“Although hemp is a federally approved crop, it doesn’t co-exist with other crops that are here because of the odor and the terpenes,” Donati said. “At night and in the early morning, hemp releases odors. All of the residences and businesses here are affected by it, and it causes allergies like watery eyes and people’s throats close up. People come here and leave.”

Donati said the county’s new ordinance needs to identify locations that are “carved out where there are no schools, residences, or other sensitive crops.”

Hemp farmers say county opposition is misguided

But people like Kirchner believe that some of the arguments against hemp farming don’t hold weight and are hypocritical.

“What they’re saying is that if their pesticides cross over and our products test dirty, they’re afraid of us suing them,” Kirchner said. “But we can’t even let our smell escape the property line. So you have these people in power, good old boys, who don’t want to be liable because of old-fashioned labor practices.”

Helios Dayspring, CEO of the Natural Healing Center, stands next to drying hemp plants that will be used for biomass and CBD oil. David Middlecamp [email protected]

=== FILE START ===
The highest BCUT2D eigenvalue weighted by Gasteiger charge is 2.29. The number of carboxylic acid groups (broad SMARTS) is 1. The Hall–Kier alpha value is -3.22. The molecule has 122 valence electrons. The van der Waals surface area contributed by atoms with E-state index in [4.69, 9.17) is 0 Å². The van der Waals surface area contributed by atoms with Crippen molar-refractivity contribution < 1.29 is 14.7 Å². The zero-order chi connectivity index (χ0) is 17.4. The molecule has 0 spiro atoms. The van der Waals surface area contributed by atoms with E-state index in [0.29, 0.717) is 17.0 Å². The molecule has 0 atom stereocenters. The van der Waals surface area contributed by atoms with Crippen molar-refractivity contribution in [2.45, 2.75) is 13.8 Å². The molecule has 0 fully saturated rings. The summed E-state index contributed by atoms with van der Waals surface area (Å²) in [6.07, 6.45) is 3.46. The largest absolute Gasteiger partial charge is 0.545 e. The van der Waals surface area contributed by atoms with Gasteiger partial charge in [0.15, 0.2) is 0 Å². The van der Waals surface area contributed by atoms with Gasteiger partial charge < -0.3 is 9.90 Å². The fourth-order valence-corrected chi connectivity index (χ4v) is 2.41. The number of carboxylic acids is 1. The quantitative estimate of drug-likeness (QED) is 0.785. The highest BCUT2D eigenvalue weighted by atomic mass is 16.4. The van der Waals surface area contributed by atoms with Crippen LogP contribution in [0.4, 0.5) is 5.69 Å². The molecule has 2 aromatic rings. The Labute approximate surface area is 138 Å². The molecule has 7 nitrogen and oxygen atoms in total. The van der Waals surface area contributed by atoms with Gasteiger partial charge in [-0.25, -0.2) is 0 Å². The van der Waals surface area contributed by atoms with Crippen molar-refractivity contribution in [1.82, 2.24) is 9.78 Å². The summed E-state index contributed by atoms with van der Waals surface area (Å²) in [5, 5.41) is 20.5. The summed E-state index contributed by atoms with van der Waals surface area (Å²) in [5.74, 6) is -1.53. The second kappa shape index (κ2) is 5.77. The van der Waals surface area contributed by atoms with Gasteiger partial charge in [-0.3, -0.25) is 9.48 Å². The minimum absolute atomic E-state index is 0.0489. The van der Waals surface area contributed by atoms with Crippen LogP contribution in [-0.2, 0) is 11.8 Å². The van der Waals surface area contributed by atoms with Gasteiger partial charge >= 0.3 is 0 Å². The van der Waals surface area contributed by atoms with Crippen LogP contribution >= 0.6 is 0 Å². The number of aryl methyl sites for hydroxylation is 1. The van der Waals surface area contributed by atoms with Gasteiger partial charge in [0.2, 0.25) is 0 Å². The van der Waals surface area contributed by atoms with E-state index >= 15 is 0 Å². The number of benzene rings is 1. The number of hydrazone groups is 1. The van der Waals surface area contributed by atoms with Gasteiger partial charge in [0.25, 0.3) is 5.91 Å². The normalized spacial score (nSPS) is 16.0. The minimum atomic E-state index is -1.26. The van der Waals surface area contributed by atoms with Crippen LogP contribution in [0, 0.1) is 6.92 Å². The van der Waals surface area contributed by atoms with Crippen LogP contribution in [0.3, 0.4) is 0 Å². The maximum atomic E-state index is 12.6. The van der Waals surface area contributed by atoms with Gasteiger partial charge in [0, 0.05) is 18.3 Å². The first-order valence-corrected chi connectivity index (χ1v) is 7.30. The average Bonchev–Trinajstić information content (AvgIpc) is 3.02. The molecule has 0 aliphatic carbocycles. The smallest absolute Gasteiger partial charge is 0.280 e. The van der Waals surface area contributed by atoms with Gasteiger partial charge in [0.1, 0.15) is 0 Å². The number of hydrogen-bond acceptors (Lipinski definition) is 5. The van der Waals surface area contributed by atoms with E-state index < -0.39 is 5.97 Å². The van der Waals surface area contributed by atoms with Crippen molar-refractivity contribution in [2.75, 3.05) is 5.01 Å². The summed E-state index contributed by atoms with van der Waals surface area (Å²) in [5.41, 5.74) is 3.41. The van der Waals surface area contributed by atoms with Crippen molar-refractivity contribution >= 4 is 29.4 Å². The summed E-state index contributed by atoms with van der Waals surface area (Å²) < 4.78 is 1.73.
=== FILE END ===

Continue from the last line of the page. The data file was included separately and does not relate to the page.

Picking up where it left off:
Kirschner has five acres of hemp permitted on his farm but feels the county is vastly underrepresented in comparison to others statewide.

Dayspring’s property includes outdoor and indoor greenhouse cultivation, which he says provide head-of-household jobs.

“We farm other crops as well as hemp here, avocados, flowers, and this is just one of the things we do,” Dayspring said.

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Nick Wilson covers the city of San Luis Obispo and has been a reporter at The Tribune in San Luis Obispo since 2004. He also writes regularly about K-12 education, Cal Poly, Morro Bay and Los Osos. He is a graduate of UC Santa Barbara and UC Berkeley and is originally from Ojai.